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Identity and Access Management Overview

Identity and Access Management (IAM) is the process of defining and managing the ever-changing roles and privileges of identities (human users and machine accounts/service principals) across an organization. After the digital identity has been established, it must be maintained, altered and monitored throughout each user’s “access lifecycle”.

In today’s complex multi-cloud and hybrid cloud computing environments, and a never-ending expansion of new machine and human identities, accounts, resources, services and privileges, an effective and scalable IAM solution is more critical than ever. With the acceleration of digital transformation and accelerated adoption of public cloud infrastructure, identity is the most critical security vector that needs to be actively managed.

An effective IAM platform not only keeps the organization safe from security breaches, it also should provide a scalable method to manage identities’ access and authorization across an entire enterprise without costly experts, complicated scripts, or large investments in training.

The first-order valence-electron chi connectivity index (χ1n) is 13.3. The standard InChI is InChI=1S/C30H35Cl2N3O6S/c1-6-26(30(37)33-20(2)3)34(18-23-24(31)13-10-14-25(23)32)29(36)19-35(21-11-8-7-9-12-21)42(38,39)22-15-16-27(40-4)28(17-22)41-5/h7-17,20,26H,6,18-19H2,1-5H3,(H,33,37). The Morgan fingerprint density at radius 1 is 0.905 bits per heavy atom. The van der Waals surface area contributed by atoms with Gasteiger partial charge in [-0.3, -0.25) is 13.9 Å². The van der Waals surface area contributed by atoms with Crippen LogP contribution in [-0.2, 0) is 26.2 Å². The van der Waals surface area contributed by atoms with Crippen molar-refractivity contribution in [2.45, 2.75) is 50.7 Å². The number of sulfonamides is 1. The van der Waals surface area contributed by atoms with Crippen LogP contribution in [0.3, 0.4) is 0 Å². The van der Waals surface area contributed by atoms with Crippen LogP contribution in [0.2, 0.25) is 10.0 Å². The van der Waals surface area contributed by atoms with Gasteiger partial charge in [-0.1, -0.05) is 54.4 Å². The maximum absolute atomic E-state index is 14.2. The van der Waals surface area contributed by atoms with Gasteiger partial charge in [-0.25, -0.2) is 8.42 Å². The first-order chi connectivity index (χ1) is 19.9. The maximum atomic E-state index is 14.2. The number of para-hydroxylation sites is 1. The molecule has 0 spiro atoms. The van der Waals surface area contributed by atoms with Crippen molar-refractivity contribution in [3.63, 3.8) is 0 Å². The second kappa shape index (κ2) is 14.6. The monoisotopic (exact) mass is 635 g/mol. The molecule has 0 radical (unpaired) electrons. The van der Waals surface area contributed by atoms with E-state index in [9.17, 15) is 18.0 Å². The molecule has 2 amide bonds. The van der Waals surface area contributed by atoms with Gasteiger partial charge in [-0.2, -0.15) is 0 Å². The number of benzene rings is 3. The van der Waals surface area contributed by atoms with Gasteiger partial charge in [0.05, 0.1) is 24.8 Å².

The Identity Management Challenge

Identity and Access Management is a critical part of an enterprise security plan and Zero Trust strategy because it is linked to a company’s digital security and productivity, especially if the organization is a cloud first enterprise.

A typical enterprise user has access to more data and resources than what is essential to perform their tasks. Often platform providers recommend a pre-defined role as a starting point, with the ability to add more entitlements when needed, eventually creating a custom role for the user.

But often, the unintended result is that companies continuously add entitlements and permissions, but rarely remove unneeded excess privileges. This leads to excessive and unused privileges and permissions. Many enterprise data breaches are related to permission misuse by identities that should have never had access to the data.

An effective IAM platform reduces these gaps and makes security teams more efficient and productive. Some of the benefits of an ideal IAM platform are: